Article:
Thomas Turner (September, 1645 – 29 April 1714) was an English churchman and academic, Archdeacon of Essex and President of Corpus Christi College, Oxford.
The second son of Thomas Turner, Dean of Canterbury, he was born at Bristol on 19 or 20 September 1645; he was a younger brother of Francis Turner. Thomas originally matriculated at Hart Hall on 10 May 1662, but on 6 October 1663 he was admitted to a Gloucestershire scholarship at Corpus, of which he became fellow in 1672. He graduated B.A. on 15 March 1666, M.A. in 1669, B.D. in 1677, and D.D. in 1683.
From 1672 to 1695 he was vicar of Milton, near Sittingbourne, Kent, and from 1680 to 1689 rector of Thorley, Hertfordshire. He became rector of Fulham, Middlesex, in 1688, archdeacon of Essex in 1680, canon of Ely in 1686, canon of St Paul's Cathedral in 1682, and precentor in 1690. These preferments, except the sinecure rectory of Fulham and the canonry and precentorship of St. Paul's, he resigned at or shortly after his election to the presidency of Corpus on 13 March 1688. The rapid election, which took place within a week of the death of his predecessor Robert Newlyn, diminished the chance of any interference from the court of James II.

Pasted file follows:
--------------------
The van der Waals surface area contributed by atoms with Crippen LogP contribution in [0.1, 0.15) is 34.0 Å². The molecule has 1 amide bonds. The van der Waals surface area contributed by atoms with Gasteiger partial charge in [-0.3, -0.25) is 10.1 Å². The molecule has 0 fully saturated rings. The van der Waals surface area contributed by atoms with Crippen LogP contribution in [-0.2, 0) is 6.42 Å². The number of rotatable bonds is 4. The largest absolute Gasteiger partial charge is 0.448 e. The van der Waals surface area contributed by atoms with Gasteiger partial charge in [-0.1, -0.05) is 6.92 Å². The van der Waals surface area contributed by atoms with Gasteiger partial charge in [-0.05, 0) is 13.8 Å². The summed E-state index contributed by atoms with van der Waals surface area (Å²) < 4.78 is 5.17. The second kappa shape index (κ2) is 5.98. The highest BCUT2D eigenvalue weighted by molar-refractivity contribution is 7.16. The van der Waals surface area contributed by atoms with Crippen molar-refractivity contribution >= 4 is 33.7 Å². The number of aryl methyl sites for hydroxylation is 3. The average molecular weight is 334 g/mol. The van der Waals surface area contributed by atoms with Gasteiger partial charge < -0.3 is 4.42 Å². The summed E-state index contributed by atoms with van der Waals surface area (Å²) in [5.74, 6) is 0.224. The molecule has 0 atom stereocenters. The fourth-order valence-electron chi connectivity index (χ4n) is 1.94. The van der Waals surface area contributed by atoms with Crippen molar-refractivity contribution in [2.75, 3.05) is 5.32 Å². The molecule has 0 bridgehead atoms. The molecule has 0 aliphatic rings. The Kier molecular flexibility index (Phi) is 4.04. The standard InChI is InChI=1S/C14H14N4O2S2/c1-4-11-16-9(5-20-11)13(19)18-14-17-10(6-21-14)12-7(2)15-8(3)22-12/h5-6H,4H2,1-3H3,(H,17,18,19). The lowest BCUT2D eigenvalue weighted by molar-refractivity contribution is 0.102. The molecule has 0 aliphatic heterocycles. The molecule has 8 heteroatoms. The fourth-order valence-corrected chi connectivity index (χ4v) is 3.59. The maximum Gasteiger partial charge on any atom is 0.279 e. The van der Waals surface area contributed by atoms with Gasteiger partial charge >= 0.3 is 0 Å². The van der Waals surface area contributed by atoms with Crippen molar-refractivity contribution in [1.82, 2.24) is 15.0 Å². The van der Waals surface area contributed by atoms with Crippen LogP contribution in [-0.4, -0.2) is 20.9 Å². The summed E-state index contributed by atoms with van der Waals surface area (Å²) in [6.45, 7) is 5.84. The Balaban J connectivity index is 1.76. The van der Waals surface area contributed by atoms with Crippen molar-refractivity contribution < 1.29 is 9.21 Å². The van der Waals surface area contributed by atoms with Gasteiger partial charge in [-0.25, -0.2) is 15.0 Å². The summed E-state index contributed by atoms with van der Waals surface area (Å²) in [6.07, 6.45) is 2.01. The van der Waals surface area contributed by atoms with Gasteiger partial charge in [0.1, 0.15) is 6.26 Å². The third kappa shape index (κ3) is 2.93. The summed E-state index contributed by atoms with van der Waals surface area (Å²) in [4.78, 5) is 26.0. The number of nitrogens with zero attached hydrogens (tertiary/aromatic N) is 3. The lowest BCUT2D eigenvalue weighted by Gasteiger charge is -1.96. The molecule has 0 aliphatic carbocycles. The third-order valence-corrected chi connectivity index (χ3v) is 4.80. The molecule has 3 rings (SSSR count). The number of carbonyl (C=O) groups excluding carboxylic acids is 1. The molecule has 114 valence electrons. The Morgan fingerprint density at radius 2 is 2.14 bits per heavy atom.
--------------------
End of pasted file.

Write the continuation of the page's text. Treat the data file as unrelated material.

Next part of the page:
Turner reformed the college and spent his own money on it. In 1706 he began what are now the Fellows' buildings, to a design attributed to Henry Aldrich. They were completed in 1712. Turner died on 29 April 1714, and is buried in the college chapel, where, as also at Stowe Nine Churches in Northamptonshire, there is a lengthy inscription about his bequests. These included a major benefaction to the Corporation of the Sons of the Clergy.
Turner was, from the hints of Thomas Hearne, suspected of Jacobite sympathies, but on very slender grounds. His publication was a sermon preached at Whitehall on 29 May 1685 before James II, to whom he was chaplain. In this sermon there is criticism of Thomas Hobbes's position, that a 'state of nature is a state of war.'